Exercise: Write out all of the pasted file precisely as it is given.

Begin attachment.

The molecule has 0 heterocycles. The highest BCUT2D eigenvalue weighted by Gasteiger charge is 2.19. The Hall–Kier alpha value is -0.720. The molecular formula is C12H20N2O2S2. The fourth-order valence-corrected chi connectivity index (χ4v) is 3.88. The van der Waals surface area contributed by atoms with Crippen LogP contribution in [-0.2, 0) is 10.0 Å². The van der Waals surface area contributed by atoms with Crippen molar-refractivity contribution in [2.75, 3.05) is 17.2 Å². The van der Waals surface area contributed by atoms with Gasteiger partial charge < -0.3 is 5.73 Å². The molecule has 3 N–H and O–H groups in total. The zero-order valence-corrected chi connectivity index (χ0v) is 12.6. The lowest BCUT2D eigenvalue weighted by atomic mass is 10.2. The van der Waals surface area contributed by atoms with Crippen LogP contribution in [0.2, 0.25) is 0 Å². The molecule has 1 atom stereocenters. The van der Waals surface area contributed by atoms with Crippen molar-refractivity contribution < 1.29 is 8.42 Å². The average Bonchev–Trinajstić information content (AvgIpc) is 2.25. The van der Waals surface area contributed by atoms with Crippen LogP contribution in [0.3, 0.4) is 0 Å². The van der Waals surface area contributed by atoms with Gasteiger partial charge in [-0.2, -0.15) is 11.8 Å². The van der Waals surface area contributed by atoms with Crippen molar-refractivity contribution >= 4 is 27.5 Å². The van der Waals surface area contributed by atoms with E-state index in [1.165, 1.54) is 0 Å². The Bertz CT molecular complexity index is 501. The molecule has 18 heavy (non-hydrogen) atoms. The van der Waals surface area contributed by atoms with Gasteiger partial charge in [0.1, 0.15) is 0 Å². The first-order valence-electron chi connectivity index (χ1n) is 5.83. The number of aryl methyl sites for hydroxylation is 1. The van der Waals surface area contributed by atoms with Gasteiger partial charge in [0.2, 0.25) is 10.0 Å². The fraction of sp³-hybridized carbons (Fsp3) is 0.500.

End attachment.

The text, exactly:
The molecule has 0 heterocycles. The highest BCUT2D eigenvalue weighted by Gasteiger charge is 2.19. The Hall–Kier alpha value is -0.720. The molecular formula is C12H20N2O2S2. The fourth-order valence-corrected chi connectivity index (χ4v) is 3.88. The van der Waals surface area contributed by atoms with Crippen LogP contribution in [-0.2, 0) is 10.0 Å². The van der Waals surface area contributed by atoms with Crippen molar-refractivity contribution in [2.75, 3.05) is 17.2 Å². The van der Waals surface area contributed by atoms with Gasteiger partial charge < -0.3 is 5.73 Å². The molecule has 3 N–H and O–H groups in total. The zero-order valence-corrected chi connectivity index (χ0v) is 12.6. The lowest BCUT2D eigenvalue weighted by atomic mass is 10.2. The van der Waals surface area contributed by atoms with Crippen LogP contribution in [0.2, 0.25) is 0 Å². The molecule has 1 atom stereocenters. The van der Waals surface area contributed by atoms with Crippen molar-refractivity contribution < 1.29 is 8.42 Å². The average Bonchev–Trinajstić information content (AvgIpc) is 2.25. The van der Waals surface area contributed by atoms with Crippen LogP contribution in [0.3, 0.4) is 0 Å². The van der Waals surface area contributed by atoms with Gasteiger partial charge in [-0.2, -0.15) is 11.8 Å². The van der Waals surface area contributed by atoms with Crippen molar-refractivity contribution >= 4 is 27.5 Å². The van der Waals surface area contributed by atoms with E-state index in [1.165, 1.54) is 0 Å². The Bertz CT molecular complexity index is 501. The molecule has 18 heavy (non-hydrogen) atoms. The van der Waals surface area contributed by atoms with Gasteiger partial charge in [0.1, 0.15) is 0 Å². The first-order valence-electron chi connectivity index (χ1n) is 5.83. The number of aryl methyl sites for hydroxylation is 1. The van der Waals surface area contributed by atoms with Gasteiger partial charge in [0.2, 0.25) is 10.0 Å². The fraction of sp³-hybridized carbons (Fsp3) is 0.500.